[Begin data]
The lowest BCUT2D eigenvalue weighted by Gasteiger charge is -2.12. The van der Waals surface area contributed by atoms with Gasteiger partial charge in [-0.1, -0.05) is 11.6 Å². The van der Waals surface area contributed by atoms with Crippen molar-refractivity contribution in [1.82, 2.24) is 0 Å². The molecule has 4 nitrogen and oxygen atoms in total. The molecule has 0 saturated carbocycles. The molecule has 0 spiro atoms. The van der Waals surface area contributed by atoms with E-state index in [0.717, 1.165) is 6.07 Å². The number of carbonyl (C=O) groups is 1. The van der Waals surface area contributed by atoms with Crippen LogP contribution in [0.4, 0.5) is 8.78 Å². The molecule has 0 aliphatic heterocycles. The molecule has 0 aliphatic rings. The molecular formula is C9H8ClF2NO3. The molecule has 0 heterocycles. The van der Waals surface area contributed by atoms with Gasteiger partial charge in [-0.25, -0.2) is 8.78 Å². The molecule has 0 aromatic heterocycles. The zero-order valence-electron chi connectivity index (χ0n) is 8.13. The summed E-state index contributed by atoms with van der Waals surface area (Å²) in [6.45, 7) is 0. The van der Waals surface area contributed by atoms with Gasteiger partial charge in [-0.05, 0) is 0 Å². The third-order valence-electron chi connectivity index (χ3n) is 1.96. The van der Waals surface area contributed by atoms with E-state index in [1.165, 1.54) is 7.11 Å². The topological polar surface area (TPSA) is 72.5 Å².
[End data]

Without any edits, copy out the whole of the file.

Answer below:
The lowest BCUT2D eigenvalue weighted by Gasteiger charge is -2.12. The van der Waals surface area contributed by atoms with Gasteiger partial charge in [-0.1, -0.05) is 11.6 Å². The van der Waals surface area contributed by atoms with Crippen molar-refractivity contribution in [1.82, 2.24) is 0 Å². The molecule has 4 nitrogen and oxygen atoms in total. The molecule has 0 saturated carbocycles. The molecule has 0 spiro atoms. The van der Waals surface area contributed by atoms with E-state index in [0.717, 1.165) is 6.07 Å². The number of carbonyl (C=O) groups is 1. The van der Waals surface area contributed by atoms with Crippen LogP contribution in [0.4, 0.5) is 8.78 Å². The molecule has 0 aliphatic heterocycles. The molecule has 0 aliphatic rings. The molecular formula is C9H8ClF2NO3. The molecule has 0 heterocycles. The van der Waals surface area contributed by atoms with Gasteiger partial charge in [-0.25, -0.2) is 8.78 Å². The molecule has 0 aromatic heterocycles. The zero-order valence-electron chi connectivity index (χ0n) is 8.13. The summed E-state index contributed by atoms with van der Waals surface area (Å²) in [6.45, 7) is 0. The van der Waals surface area contributed by atoms with Gasteiger partial charge in [-0.05, 0) is 0 Å². The third-order valence-electron chi connectivity index (χ3n) is 1.96. The van der Waals surface area contributed by atoms with E-state index in [1.165, 1.54) is 7.11 Å². The topological polar surface area (TPSA) is 72.5 Å².